Forecasters say Chancellor George Osborne’s downgrading of the U.K.’s economic growth forecast will help add to pressure on the pound, potentially making new-car imports into the region less profitable.
Fiscal policy likely to curb oversupply of cars built on continent.
The U.K. government’s latest budget lowers the risk of a flood of unsold new vehicles pouring in from mainland Europe by putting downward pressure on the pound sterling.
Industry-data provider CAP Motor Research says fears had been growing since last summer that the eurozone economic crisis could prompt auto makers to push more new cars into the U.K., generating historic oversupply levels and in the process threatening residual values.
But CAP says Chancellor George Osborne’s downgrading of the region’s economic growth forecast, combined with his call to keep interest rates lower and for longer, can only add to weakening of the pound, potentially making new-car business less profitable for most manufacturers.
The budget’s impact on the U.K. automotive sector is neutral because of restraints on exchange rates, coupled with Osborne’s measures designed to put more money into consumers’ pockets, CAP concludes.
“From a residual value perspective it is good to have the downside pressure on sterling increased by the Bank of England and sensible to announce a downgrading of the U.K. growth forecast to prevent the pound rising,” Dylan Setterfield, CAP senior editor-forecasting, says in a statement.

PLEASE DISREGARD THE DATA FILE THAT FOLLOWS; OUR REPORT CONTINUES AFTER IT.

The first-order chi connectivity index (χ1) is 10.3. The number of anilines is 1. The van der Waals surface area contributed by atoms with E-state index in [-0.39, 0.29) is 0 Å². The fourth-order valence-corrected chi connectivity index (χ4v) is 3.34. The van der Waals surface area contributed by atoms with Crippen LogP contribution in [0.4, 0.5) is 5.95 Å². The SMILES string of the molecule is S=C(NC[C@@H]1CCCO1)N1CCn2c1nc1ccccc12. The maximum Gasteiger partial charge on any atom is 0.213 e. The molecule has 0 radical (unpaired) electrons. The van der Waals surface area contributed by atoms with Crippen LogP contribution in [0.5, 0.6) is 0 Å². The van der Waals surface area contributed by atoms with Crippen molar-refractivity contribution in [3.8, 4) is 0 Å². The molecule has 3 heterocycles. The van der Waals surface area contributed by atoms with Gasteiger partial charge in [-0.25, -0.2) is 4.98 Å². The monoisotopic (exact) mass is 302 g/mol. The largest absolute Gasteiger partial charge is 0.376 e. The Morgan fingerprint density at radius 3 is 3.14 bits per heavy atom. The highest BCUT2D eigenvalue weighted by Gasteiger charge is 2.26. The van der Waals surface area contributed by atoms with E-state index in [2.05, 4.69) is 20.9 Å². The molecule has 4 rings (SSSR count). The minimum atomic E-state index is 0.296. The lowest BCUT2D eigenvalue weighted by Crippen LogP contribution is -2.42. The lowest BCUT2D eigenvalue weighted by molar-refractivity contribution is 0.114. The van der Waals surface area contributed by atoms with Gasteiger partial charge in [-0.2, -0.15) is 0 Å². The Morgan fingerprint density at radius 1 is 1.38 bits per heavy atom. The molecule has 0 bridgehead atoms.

“For a while last year, it seemed there was a real risk of the slump in registrations in Europe, forcing manufacturers to divert supply to the relatively strong U.K. Experience has shown us that when registrations approach levels we saw in 2005 to 2007, then residual values are severely weakened by eventual oversupply.”
Setterfield says the chances of this being repeated have declined since the pound began weakening in the second half of last year.
The pound initially weakened further as an immediate response to the budget statement, and although it recovered over the following 24 hours it remains at a level that will curb heavy discounting in the U.K.
“We will still see forced registrations, but the intensity of such activity will be limited to specific manufacturers, rather than an industrywide trend,” Setterfield says. “The budget can therefore largely be regarded as broadly neutral in terms of its impact on current residual values patterns and those we have previously forecast for the next three years.”